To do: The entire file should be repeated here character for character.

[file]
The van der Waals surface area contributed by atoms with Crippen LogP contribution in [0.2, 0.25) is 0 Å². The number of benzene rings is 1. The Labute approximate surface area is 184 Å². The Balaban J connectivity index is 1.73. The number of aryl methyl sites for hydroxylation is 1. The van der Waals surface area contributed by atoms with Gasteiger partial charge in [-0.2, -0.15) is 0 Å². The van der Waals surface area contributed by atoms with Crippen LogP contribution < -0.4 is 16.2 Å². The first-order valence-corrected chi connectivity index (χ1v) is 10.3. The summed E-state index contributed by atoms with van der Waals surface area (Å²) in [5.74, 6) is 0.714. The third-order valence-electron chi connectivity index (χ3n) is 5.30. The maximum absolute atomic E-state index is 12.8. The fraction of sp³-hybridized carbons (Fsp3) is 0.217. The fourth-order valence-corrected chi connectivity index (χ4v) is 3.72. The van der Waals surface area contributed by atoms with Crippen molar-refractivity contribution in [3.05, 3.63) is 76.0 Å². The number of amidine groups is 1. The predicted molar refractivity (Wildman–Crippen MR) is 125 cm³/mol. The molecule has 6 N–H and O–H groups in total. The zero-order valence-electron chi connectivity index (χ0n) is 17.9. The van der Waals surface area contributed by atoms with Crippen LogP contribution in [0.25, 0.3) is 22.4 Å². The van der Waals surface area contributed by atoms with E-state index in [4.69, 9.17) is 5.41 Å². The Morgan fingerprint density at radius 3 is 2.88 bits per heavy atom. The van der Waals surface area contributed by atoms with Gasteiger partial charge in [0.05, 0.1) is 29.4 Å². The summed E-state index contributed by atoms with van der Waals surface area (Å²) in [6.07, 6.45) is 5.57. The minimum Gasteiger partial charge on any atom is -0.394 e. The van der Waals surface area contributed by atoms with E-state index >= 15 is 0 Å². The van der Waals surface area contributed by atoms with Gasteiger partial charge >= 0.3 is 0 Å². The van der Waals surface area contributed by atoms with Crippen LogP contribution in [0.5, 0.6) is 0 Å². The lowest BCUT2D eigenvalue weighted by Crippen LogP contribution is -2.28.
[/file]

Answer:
The van der Waals surface area contributed by atoms with Crippen LogP contribution in [0.2, 0.25) is 0 Å². The number of benzene rings is 1. The Labute approximate surface area is 184 Å². The Balaban J connectivity index is 1.73. The number of aryl methyl sites for hydroxylation is 1. The van der Waals surface area contributed by atoms with Gasteiger partial charge in [-0.2, -0.15) is 0 Å². The van der Waals surface area contributed by atoms with Crippen LogP contribution < -0.4 is 16.2 Å². The first-order valence-corrected chi connectivity index (χ1v) is 10.3. The summed E-state index contributed by atoms with van der Waals surface area (Å²) in [5.74, 6) is 0.714. The third-order valence-electron chi connectivity index (χ3n) is 5.30. The maximum absolute atomic E-state index is 12.8. The fraction of sp³-hybridized carbons (Fsp3) is 0.217. The fourth-order valence-corrected chi connectivity index (χ4v) is 3.72. The van der Waals surface area contributed by atoms with Crippen molar-refractivity contribution in [3.05, 3.63) is 76.0 Å². The number of amidine groups is 1. The predicted molar refractivity (Wildman–Crippen MR) is 125 cm³/mol. The molecule has 6 N–H and O–H groups in total. The zero-order valence-electron chi connectivity index (χ0n) is 17.9. The van der Waals surface area contributed by atoms with Crippen LogP contribution in [0.25, 0.3) is 22.4 Å². The van der Waals surface area contributed by atoms with E-state index in [4.69, 9.17) is 5.41 Å². The Morgan fingerprint density at radius 3 is 2.88 bits per heavy atom. The van der Waals surface area contributed by atoms with Gasteiger partial charge in [0.05, 0.1) is 29.4 Å². The summed E-state index contributed by atoms with van der Waals surface area (Å²) in [6.07, 6.45) is 5.57. The minimum Gasteiger partial charge on any atom is -0.394 e. The van der Waals surface area contributed by atoms with E-state index >= 15 is 0 Å². The van der Waals surface area contributed by atoms with Gasteiger partial charge >= 0.3 is 0 Å². The van der Waals surface area contributed by atoms with Crippen LogP contribution in [0.5, 0.6) is 0 Å². The lowest BCUT2D eigenvalue weighted by Crippen LogP contribution is -2.28.